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Uninsured/Underinsured Motorist Insurance in Corporate Policy Covers Employees Only While on the Job

2002-0932. Westfield Ins. Co. v. Galatis, 2003-Ohio-5849.
Summit App. No. 20784, 2002-Ohio-1502. Judgment affirmed.
Moyer, C.J., DeGenaro, Lundberg Stratton and O'Connor, JJ., concur.
Moyer, C.J., and Lundberg Stratton, J., concur separately.
Resnick, J., dissents.
Resnick and F.E. Sweeney, JJ., dissent.
Pfeifer, J., dissents.
Mary DeGenaro, J., of the Seventh Appellate District, sitting for Cook, J.
Opinion: http://www.supremecourt.ohio.gov/rod/documents/0/2003/2003-Ohio-5849.pdf

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(Nov. 5, 2003) The Ohio Supreme Court today adopted a three-part test to be applied when the justices consider overruling one of their own past decisions, then applied that test to largely overrule the court's prior holdings in two 1999 auto insurance cases, Scott-Pontzer v. Liberty Mutual Insurance Co. and Ezawa v. Yasuda Fire and Marine Insurance.*

*[In Scott-Pontzer, the court found that certain language in standard auto insurance policies issued to business entities was ambiguous regarding who was covered by uninsured/underinsured motorist provisions. Applying the contract law principle that ambiguous language must be construed most favorably to the non-drafting party, the court held that UM/UIM coverage in corporate insurance policies should be read to cover all company employees, and to apply whether or not employees' accident injuries were incurred in the course of their employment. In the Ezawa case, decided shortly thereafter, the court followed the reasoning of Scott-Pontzer to hold that UM/UIM coverage in corporate motor vehicle policies extended not only to company employees, but also to their resident family members who were injured in traffic accidents.]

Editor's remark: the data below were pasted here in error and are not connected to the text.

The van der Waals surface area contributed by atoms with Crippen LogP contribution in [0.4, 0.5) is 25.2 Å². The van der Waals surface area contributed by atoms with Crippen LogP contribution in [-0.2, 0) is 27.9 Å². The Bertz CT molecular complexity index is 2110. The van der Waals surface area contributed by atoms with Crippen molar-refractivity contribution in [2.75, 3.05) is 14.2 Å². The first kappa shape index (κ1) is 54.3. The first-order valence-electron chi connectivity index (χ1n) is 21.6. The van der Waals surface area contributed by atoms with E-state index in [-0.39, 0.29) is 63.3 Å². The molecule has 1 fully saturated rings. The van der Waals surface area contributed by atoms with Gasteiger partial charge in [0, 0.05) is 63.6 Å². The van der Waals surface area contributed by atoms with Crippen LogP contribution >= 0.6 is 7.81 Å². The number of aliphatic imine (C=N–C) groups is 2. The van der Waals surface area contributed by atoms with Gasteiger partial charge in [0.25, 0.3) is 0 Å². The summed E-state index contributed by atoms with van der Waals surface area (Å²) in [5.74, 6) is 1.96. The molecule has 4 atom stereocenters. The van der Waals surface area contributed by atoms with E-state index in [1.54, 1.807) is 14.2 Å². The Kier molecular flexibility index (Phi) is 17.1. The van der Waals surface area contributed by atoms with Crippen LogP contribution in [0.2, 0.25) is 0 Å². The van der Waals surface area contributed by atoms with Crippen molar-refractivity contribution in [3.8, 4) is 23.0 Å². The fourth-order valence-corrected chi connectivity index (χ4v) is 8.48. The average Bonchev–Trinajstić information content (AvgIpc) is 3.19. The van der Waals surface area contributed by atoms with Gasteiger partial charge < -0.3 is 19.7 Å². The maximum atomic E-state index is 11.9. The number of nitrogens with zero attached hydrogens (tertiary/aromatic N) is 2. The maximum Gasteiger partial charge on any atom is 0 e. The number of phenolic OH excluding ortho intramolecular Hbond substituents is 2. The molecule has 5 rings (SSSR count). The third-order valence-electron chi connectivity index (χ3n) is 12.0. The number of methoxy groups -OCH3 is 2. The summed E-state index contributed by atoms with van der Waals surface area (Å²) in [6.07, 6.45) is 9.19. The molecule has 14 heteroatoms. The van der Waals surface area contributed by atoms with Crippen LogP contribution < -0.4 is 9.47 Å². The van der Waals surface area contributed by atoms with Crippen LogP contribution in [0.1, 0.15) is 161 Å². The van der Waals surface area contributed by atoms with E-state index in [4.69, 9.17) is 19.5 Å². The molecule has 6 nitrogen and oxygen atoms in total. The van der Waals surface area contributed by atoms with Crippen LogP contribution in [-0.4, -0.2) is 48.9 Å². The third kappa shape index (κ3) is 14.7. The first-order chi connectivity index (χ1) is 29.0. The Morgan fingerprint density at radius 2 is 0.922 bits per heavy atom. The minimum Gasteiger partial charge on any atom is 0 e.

In today's 4-3 decision, the court:

The decision was authored by Justice Maureen O'Connor and joined by Chief Justice Thomas Moyer, Justice Evelyn Lundberg Stratton and Judge Mary DeGenaro of the 7th District Court of Appeals, sitting for former Justice Deborah Cook. Chief Justice Moyer entered a concurring opinion that was joined by Justice Stratton. Justices Alice Robie Resnick, Francis E. Sweeney and Paul E. Pfeifer each entered separate dissenting opinions, with Justice Resnick also joining Justice Sweeney's dissent.

In the case, Summit County teenager Jason Galatis was a passenger killed in a 1994 traffic accident caused by an underinsured driver. Neither of Jason's parents was involved in the accident, and the accident was unrelated to the employment of either parent. In 2000, following the Supreme Court's holdings in the Scott-Pontzer and Ezawa cases, Mr. and Mrs. Galatis sought to recover underinsured damages for Jason's death by filing claims against the corporate auto insurance policies that their employers had in force with Westfield Insurance and Aetna Casualty and Surety Co. respectively at the time of the accident.